a handle carried said tool body and being movable from a retracted position to a compressed position for advancing said plunger shaft to drive said plunger head to longitudinally compress the coaxial cable connector within the connector compression chamber to thereby attach the coaxial cable connector to the coaxial cable end;
said tool body further defining a connector magazine chamber for storing a plurality of coaxial cable connectors;
a biasing member within the connector magazine chamber for urging the coaxial cable connectors toward the connector compression chamber; and
at least one capture member adjacent the inlet opening and being selectively operable to capture the coaxial cable connector in the connector compression chamber and to permit removal of the attached coaxial cable connector.
12. The connector attaching tool of claim 11 wherein said at least one capture member comprises a pair capture arms pivotally connected to said tool body, each capture arm having a partially circular opening therein.
13. The connector attaching tool of claim 11 wherein said biasing member reloads the connector compression chamber with a next coaxial cable connector upon movement of said handle to the retracted position and upon removal of the attached coaxial cable connector and coaxial cable end from the connector compression chamber.
14. The connector attaching tool of claim 11 wherein said tool body has a connector feed opening at an end of the magazine chamber; and further comprising a removable closure cap for the connector feed opening.
15. The connector attaching tool of claim 11 wherein said plunger has a bore extending therethrough to receive an outwardly extending end of the inner conductor of the coaxial cable end.
Description
FIELD OF THE INVENTION

The present invention relates to the field of tools for attaching connectors to cables, and, more particularly, to tools for attaching connectors to coaxial cables and related methods.

BACKGROUND OF THE INVENTION

Coaxial cables are widely used to carry high frequency electrical signals. Coaxial cables provide relatively high bandwidth communications with low signal losses, are mechanically robust, and have a relatively low cost. One particularly advantageous use of a coaxial cable is for cable television/Internet, and related communications industries.

The cable television industry, for example, relies upon large and complex infrastructures employing many coaxial cables. Maintenance and expansion of this infrastructure may require significant work to be performed by technicians in the field in less than ideal conditions.

When maintaining or expanding such a cable communications infrastructure that employs many coaxial cables, a service technician may install connectors onto coaxial cables and may couple these connectors to various pieces of equipment to provide service to an end user.

Coaxial cable connectors come in a variety of configurations, and are attached in a correspondingly wide variety of ways with various tools. Some connector configurations, in particular, are secured to a prepared end of a coaxial cable by longitudinally compressing the connector. For example, a conventional connector for a coaxial cable end may comprise a connector housing and a sleeve. The sleeve is forced into the connector housing by longitudinal compression. The connector housing has a threaded coupling with a hex nut at one end to provide secure attachment between the connector and a piece of equipment such as a signal trap.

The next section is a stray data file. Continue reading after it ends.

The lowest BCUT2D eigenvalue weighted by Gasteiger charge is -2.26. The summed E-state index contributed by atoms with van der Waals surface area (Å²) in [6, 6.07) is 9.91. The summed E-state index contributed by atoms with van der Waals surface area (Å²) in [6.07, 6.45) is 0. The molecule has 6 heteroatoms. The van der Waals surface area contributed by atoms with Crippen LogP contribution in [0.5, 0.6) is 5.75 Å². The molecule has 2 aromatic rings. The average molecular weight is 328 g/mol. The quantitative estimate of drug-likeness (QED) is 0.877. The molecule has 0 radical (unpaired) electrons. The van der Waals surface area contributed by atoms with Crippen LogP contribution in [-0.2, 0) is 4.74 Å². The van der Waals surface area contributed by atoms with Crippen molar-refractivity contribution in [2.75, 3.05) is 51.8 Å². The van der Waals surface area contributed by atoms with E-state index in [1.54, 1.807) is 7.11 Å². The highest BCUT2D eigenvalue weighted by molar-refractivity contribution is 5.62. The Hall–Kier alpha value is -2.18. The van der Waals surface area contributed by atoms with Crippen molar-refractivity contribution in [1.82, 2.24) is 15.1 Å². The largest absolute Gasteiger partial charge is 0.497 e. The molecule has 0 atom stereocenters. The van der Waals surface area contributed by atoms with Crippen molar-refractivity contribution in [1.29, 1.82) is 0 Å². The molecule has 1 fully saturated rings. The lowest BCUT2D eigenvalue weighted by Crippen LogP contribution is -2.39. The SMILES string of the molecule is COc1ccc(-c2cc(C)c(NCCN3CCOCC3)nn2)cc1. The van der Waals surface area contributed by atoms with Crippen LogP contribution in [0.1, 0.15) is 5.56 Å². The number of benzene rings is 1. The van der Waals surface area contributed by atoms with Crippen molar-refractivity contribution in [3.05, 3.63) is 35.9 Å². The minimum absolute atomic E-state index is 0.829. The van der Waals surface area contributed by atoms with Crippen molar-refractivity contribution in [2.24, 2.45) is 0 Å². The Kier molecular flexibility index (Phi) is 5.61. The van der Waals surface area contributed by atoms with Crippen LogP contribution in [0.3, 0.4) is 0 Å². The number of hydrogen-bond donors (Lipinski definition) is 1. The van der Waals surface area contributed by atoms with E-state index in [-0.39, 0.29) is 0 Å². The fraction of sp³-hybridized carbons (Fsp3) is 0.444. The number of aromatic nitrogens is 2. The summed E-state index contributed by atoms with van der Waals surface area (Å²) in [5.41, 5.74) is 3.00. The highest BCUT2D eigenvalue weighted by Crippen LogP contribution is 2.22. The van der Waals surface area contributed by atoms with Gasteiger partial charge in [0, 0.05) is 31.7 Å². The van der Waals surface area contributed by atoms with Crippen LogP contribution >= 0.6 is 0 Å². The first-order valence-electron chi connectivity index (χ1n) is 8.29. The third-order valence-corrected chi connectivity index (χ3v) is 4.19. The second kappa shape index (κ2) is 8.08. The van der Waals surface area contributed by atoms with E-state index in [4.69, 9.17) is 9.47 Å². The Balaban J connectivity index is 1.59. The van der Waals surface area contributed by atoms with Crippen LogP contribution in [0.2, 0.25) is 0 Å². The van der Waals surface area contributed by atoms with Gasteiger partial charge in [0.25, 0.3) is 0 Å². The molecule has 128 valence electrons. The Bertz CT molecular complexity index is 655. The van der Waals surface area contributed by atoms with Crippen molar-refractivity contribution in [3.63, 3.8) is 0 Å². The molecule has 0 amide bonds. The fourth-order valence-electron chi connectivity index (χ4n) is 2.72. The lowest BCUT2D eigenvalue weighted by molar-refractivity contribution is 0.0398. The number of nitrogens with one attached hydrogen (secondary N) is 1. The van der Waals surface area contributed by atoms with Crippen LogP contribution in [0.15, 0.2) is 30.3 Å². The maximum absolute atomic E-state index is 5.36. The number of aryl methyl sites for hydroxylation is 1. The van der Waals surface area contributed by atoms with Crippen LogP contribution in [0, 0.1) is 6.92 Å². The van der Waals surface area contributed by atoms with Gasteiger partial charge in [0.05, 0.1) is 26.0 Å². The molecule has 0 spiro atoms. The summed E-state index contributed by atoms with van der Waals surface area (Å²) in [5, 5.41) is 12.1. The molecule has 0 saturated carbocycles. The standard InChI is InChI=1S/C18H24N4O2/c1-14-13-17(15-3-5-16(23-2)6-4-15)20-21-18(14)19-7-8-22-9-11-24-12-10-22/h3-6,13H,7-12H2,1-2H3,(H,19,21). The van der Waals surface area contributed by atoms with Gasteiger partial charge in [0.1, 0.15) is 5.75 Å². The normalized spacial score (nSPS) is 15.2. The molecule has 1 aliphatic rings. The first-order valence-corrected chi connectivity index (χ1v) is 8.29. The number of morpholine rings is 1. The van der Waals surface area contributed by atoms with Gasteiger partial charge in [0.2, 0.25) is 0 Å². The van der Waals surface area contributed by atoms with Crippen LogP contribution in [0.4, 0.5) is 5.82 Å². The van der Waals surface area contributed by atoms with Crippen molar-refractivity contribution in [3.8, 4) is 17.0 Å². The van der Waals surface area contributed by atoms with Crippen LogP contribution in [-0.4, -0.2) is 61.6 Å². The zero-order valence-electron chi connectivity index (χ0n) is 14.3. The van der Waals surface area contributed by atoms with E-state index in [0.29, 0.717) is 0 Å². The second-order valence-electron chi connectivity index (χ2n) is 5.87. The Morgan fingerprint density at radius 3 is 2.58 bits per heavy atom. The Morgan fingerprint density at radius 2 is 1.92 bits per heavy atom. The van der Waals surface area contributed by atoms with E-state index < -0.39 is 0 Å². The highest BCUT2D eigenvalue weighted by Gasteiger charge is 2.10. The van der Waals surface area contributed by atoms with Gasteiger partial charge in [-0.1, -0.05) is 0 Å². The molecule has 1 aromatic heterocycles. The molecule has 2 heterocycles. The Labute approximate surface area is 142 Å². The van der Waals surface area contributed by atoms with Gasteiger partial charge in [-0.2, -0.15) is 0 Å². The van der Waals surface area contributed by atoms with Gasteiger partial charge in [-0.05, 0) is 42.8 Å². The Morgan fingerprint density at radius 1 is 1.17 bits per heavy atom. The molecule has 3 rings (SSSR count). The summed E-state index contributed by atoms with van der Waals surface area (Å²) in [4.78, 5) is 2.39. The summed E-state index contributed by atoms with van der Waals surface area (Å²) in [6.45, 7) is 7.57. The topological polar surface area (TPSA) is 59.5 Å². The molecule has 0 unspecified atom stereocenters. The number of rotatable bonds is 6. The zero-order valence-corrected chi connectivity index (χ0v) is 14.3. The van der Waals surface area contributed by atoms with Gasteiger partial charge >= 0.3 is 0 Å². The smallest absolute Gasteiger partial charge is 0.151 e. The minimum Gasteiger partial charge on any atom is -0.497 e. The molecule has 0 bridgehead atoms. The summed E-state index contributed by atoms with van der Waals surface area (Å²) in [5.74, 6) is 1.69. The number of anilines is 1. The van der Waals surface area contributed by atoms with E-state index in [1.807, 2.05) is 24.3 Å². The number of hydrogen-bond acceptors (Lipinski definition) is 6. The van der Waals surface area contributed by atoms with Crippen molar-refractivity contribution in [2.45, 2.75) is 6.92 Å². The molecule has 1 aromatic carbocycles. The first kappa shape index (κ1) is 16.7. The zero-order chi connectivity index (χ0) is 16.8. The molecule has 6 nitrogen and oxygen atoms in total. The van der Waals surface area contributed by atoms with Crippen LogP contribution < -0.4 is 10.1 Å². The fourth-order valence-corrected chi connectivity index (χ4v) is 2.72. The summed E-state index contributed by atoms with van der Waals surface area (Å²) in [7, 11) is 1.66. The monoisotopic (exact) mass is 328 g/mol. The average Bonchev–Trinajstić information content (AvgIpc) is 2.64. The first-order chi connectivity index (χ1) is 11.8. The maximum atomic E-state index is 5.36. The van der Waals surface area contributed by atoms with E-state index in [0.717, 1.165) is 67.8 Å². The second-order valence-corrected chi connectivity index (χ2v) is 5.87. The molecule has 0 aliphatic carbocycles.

A tool is typically used to provide the longitudinal compression force upon the connector. One such tool for attaching a coaxial cable connector to a coaxial cable end is disclosed in U.S. Pat. No. 6,708,396 to Holliday. Holliday discloses connector attaching tool having an elongated body and an end stop carried by the body. A plunger is controlled by a lever arm pivotally mounted to the body. The lever advances the plunger toward the end stop to longitudinally compress the connector, properly securing it on the end of the coaxial cable.

Another exemplary tool for attaching a coaxial cable connector to a coaxial cable end is discloses in U.S. Pat. No. 7,120,997 to Islam et al. Islam et al. discloses a connector attaching tool having a lever end and a cable end, with a body slidably supporting a cradle in a cavity formed in the body. A connector housing of a coaxial cable connector is positioned in the cradle. A cradle clamp prevents removal of the connector housing from the cradle but has an opening therein to receive a sleeve of the coaxial cable connector. A handle pivotally connected to the body advances the cradle toward the cable end of the cavity and against a cable clamp through which the coaxial cable may pass but against which the sleeve of the connector abuts, thereby longitudinally compressing the connector to couple it to the cable.

Yet another connector attaching tool for attaching a coaxial cable connector to a coaxial cable is disclosed in U.S. Pat. No. 7,210,327 to Tarpill et al., which discloses a connector attaching tool requiring a reduced actuation force to operate. Increased leverage is obtained through the use of a long swing arm link having one end connected via a first pivot directed to the tool body and the other end connected via a second pivot to a handle. The handle drives a plunger into an end of a coaxial cable connector, thereby compressing it onto a coaxial cable.